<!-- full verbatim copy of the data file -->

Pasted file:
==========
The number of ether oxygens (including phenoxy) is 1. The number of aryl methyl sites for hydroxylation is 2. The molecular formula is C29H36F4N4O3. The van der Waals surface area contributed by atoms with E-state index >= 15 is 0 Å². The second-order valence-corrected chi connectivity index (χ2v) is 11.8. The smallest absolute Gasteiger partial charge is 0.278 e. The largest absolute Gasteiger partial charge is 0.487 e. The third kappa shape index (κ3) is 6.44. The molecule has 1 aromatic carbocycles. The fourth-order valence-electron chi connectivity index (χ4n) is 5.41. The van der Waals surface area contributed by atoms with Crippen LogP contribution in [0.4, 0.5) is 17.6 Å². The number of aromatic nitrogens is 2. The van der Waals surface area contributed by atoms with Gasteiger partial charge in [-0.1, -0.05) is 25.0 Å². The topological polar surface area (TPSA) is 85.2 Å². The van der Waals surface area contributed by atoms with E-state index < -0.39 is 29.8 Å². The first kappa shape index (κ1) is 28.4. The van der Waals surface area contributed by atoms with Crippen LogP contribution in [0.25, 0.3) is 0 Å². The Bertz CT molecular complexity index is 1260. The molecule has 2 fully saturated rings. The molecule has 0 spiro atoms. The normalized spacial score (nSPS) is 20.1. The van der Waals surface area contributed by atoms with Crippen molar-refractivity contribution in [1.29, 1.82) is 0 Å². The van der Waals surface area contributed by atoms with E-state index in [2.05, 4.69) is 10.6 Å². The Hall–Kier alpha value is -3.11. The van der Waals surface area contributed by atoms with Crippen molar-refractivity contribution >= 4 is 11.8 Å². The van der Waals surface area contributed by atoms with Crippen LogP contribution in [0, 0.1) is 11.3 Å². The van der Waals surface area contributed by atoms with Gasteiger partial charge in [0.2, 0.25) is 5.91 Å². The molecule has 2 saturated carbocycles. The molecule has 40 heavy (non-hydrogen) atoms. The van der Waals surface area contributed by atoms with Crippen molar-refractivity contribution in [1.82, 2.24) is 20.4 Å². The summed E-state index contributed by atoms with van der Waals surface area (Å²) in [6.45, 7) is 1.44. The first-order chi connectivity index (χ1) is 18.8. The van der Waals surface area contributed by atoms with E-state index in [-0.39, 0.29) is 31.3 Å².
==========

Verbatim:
The number of ether oxygens (including phenoxy) is 1. The number of aryl methyl sites for hydroxylation is 2. The molecular formula is C29H36F4N4O3. The van der Waals surface area contributed by atoms with E-state index >= 15 is 0 Å². The second-order valence-corrected chi connectivity index (χ2v) is 11.8. The smallest absolute Gasteiger partial charge is 0.278 e. The largest absolute Gasteiger partial charge is 0.487 e. The third kappa shape index (κ3) is 6.44. The molecule has 1 aromatic carbocycles. The fourth-order valence-electron chi connectivity index (χ4n) is 5.41. The van der Waals surface area contributed by atoms with Crippen LogP contribution in [0.4, 0.5) is 17.6 Å². The number of aromatic nitrogens is 2. The van der Waals surface area contributed by atoms with Gasteiger partial charge in [-0.1, -0.05) is 25.0 Å². The topological polar surface area (TPSA) is 85.2 Å². The van der Waals surface area contributed by atoms with E-state index < -0.39 is 29.8 Å². The first kappa shape index (κ1) is 28.4. The van der Waals surface area contributed by atoms with Crippen LogP contribution in [0.25, 0.3) is 0 Å². The Bertz CT molecular complexity index is 1260. The molecule has 2 fully saturated rings. The molecule has 0 spiro atoms. The normalized spacial score (nSPS) is 20.1. The van der Waals surface area contributed by atoms with Crippen molar-refractivity contribution in [1.29, 1.82) is 0 Å². The van der Waals surface area contributed by atoms with E-state index in [2.05, 4.69) is 10.6 Å². The Hall–Kier alpha value is -3.11. The van der Waals surface area contributed by atoms with Crippen molar-refractivity contribution >= 4 is 11.8 Å². The van der Waals surface area contributed by atoms with Crippen LogP contribution in [0, 0.1) is 11.3 Å². The van der Waals surface area contributed by atoms with Gasteiger partial charge in [0.2, 0.25) is 5.91 Å². The molecule has 2 saturated carbocycles. The molecule has 40 heavy (non-hydrogen) atoms. The van der Waals surface area contributed by atoms with Crippen molar-refractivity contribution in [1.82, 2.24) is 20.4 Å². The summed E-state index contributed by atoms with van der Waals surface area (Å²) in [6.45, 7) is 1.44. The first-order chi connectivity index (χ1) is 18.8. The van der Waals surface area contributed by atoms with E-state index in [-0.39, 0.29) is 31.3 Å².